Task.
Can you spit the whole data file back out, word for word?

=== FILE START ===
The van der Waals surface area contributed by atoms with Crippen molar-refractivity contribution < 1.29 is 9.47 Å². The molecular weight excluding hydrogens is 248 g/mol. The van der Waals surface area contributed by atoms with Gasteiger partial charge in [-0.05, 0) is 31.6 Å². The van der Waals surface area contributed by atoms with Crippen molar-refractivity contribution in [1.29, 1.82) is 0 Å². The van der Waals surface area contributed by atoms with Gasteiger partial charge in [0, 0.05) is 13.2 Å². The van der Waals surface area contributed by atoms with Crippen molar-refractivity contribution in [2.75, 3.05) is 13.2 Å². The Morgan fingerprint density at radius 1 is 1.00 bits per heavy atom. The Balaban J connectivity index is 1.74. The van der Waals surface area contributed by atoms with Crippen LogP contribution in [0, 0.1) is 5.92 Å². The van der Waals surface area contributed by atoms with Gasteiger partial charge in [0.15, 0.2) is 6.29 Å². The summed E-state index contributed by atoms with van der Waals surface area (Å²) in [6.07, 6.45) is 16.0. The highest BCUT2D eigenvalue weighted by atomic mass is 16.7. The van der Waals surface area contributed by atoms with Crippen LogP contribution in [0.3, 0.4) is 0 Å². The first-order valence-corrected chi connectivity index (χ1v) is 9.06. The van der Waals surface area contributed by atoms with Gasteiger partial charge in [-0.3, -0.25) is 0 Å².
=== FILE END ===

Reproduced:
The van der Waals surface area contributed by atoms with Crippen molar-refractivity contribution < 1.29 is 9.47 Å². The molecular weight excluding hydrogens is 248 g/mol. The van der Waals surface area contributed by atoms with Gasteiger partial charge in [-0.05, 0) is 31.6 Å². The van der Waals surface area contributed by atoms with Crippen molar-refractivity contribution in [1.29, 1.82) is 0 Å². The van der Waals surface area contributed by atoms with Gasteiger partial charge in [0, 0.05) is 13.2 Å². The van der Waals surface area contributed by atoms with Crippen molar-refractivity contribution in [2.75, 3.05) is 13.2 Å². The Morgan fingerprint density at radius 1 is 1.00 bits per heavy atom. The Balaban J connectivity index is 1.74. The van der Waals surface area contributed by atoms with Crippen LogP contribution in [0, 0.1) is 5.92 Å². The van der Waals surface area contributed by atoms with Gasteiger partial charge in [0.15, 0.2) is 6.29 Å². The summed E-state index contributed by atoms with van der Waals surface area (Å²) in [6.07, 6.45) is 16.0. The highest BCUT2D eigenvalue weighted by atomic mass is 16.7. The van der Waals surface area contributed by atoms with Crippen LogP contribution in [0.3, 0.4) is 0 Å². The first-order valence-corrected chi connectivity index (χ1v) is 9.06. The van der Waals surface area contributed by atoms with Gasteiger partial charge in [-0.3, -0.25) is 0 Å².